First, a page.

Film | The Bling Ring

Film | The Bling Ring
Picture: Merrick Morton

Picture: Merrick Morton

From their trailers alone, The Bling Ring as well as Harmony Korine’s Spring Breakers look more like Miley Cyrus music videos than they do feature films. No doubt the sight of Emma Watson doing a line of cocaine, or that of her Californian beach-babe friend rapping along to Rick Ross, makes you cringe beyond measure, but I think that was the exact point director Sofia Coppola was trying to make. Teenagers the world over have become obsessed with the attractive cast of this flick (with its “trendy” Twitter tag #TheBlingRing), but superficial this film is not.

Without trying to sound like a haughty parent, the youth of today are so neurotically obsessed with themselves, their position in society, in their friendship group and in popular culture that they lose all sight of how they might appear to someone who is outside that sphere, namely adults, or, in this case, the viewer.  So despite appearances, The Bling Ring is for my money not just another teen movie, but an accurate representation of the narcissism that surrounds almost every First World teenager today: the Millennials.

What is the most permeating feature of this film is that it’s based on real events. Sofia Coppola, the brain behind cult films such as The Virgin Suicides and Lost in Translation, based her newest production on a group of affluent Californian teenagers who began burgling the houses of A-list celebrities in 2008. The film follows Marc (Israel Broussard) the new kid at ‘drop-out school’ who seeks acceptance from Rebecca (Katie Chang), a troubled daughter of divorced parents who gets her kicks from stealing from her rich neighbours. The duo soon finds out that it’s just as easy, and in fact way more impressive, to break into the mansions of Hollywood stars. Here they are joined by their friends Chloe (Claire Julien), Nicki (Emma Watson) and Sam (Taissa Farmiga).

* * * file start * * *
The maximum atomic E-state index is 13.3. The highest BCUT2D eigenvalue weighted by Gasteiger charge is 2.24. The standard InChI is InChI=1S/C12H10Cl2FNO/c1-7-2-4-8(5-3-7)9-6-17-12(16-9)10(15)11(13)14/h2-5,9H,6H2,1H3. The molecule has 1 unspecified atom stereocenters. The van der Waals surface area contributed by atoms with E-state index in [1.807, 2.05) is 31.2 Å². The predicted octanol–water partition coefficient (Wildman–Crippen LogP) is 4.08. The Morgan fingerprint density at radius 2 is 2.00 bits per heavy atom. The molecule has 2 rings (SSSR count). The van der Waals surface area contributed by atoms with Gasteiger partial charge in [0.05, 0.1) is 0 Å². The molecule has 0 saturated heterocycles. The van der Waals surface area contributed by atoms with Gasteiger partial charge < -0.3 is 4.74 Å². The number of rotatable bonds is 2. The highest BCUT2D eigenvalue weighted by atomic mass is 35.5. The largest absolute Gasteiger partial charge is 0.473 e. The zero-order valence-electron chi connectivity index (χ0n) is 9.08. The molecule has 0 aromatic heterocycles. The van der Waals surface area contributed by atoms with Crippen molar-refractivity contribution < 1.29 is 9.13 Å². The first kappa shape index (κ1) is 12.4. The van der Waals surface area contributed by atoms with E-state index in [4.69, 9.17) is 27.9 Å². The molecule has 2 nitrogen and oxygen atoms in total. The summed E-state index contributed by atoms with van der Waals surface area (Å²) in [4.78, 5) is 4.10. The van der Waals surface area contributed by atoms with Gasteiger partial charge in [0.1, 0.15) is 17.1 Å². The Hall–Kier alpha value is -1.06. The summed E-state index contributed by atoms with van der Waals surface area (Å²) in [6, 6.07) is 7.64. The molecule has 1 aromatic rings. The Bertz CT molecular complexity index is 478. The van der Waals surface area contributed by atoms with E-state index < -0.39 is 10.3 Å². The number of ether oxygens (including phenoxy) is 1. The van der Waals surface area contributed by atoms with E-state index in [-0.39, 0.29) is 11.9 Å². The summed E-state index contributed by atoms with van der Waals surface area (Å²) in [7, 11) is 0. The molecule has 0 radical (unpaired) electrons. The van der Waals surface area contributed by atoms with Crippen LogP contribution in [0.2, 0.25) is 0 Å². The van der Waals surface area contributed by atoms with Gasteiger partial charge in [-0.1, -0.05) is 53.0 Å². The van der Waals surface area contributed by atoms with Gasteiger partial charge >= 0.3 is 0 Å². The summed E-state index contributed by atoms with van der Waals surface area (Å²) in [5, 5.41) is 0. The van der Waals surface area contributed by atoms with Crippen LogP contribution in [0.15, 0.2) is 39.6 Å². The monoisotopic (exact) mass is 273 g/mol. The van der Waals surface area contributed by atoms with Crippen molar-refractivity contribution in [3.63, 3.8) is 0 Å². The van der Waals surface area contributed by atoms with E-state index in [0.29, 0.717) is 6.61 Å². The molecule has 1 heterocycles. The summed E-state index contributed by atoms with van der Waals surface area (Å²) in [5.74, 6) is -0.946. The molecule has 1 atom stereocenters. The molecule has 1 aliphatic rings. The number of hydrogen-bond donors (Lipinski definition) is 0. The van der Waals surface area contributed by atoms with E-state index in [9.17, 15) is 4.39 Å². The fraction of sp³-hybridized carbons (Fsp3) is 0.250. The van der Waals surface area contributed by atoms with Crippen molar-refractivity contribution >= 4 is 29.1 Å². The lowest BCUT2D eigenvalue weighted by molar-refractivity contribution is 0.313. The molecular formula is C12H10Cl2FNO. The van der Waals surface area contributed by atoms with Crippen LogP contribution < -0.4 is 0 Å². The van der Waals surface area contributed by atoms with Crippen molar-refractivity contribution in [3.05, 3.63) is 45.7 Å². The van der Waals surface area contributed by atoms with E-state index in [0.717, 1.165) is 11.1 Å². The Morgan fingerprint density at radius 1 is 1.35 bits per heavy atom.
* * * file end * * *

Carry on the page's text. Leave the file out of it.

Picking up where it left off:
Much of the film then revolves around these teens, mostly Broussard and Chang, tracking the movements of celebrities, and breaking into their houses when they are out of town. There are endless clips of the group rifling through Paris Hilton’s wardrobe (which is filmed in the socialite’s real home; Hilton admitted to crying upon watching the film at Cannes Film Festival) or Miranda Kerr’s underwear drawer.

Watching the bandits bask in their steals is compulsive viewing. Coppola’s constant shots of the teens taking selfies whilst at nightclubs are so realistic that you come to realise that is not a niche group of privileged Californians, but just a bunch of everyday, faceless teenagers seeking attention and popularity from their peers.

The group eventually get caught and punished for their actions (don’t worry, this isn’t a spoiler: we’re told this at the beginning of the film). Yet these teenagers are so wrapped up in the world of Hollywood that it barely takes a court case to shake them out of their habits; Broussard admits to accepting 800 Facebook friend requests from his newly acquired fans.

The acting sometimes leaves a lot to be desired (they were so busy perfecting Watson’s American accent that no one seemed to tell her how to convincingly hold a cigarette) but you can, just about, forgive the actors for this.

So what do we gauge from the film? It’s hard to tell; only that Coppola plainly grasps the evolving crazes of today’s teenagers and documents them well through this criminal gang.  Basically, after watching The Bling Ring, I was actually happy that I had cracked my phone screen and was thus unable to take a selfie.

Jessica White

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